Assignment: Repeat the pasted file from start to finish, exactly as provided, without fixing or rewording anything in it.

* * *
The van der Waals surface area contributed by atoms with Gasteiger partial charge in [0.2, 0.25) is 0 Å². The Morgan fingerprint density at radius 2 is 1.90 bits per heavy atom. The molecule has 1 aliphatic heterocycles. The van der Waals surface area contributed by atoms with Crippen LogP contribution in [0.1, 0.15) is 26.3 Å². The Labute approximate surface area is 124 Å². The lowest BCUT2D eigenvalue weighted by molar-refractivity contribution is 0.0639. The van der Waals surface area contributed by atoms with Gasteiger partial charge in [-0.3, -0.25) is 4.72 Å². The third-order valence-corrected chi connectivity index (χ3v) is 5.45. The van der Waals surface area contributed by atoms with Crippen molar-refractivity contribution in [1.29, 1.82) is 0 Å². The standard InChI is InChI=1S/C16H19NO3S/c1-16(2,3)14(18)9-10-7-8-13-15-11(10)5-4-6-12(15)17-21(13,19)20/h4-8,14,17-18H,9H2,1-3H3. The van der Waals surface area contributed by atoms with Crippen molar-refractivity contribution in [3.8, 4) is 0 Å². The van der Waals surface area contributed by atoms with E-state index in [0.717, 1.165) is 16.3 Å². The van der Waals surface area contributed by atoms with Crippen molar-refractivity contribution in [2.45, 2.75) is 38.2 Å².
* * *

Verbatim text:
The van der Waals surface area contributed by atoms with Gasteiger partial charge in [0.2, 0.25) is 0 Å². The Morgan fingerprint density at radius 2 is 1.90 bits per heavy atom. The molecule has 1 aliphatic heterocycles. The van der Waals surface area contributed by atoms with Crippen LogP contribution in [0.1, 0.15) is 26.3 Å². The Labute approximate surface area is 124 Å². The lowest BCUT2D eigenvalue weighted by molar-refractivity contribution is 0.0639. The van der Waals surface area contributed by atoms with Gasteiger partial charge in [-0.3, -0.25) is 4.72 Å². The third-order valence-corrected chi connectivity index (χ3v) is 5.45. The van der Waals surface area contributed by atoms with Crippen molar-refractivity contribution in [1.29, 1.82) is 0 Å². The standard InChI is InChI=1S/C16H19NO3S/c1-16(2,3)14(18)9-10-7-8-13-15-11(10)5-4-6-12(15)17-21(13,19)20/h4-8,14,17-18H,9H2,1-3H3. The van der Waals surface area contributed by atoms with Crippen molar-refractivity contribution in [3.8, 4) is 0 Å². The van der Waals surface area contributed by atoms with E-state index in [0.717, 1.165) is 16.3 Å². The van der Waals surface area contributed by atoms with Crippen molar-refractivity contribution in [2.45, 2.75) is 38.2 Å².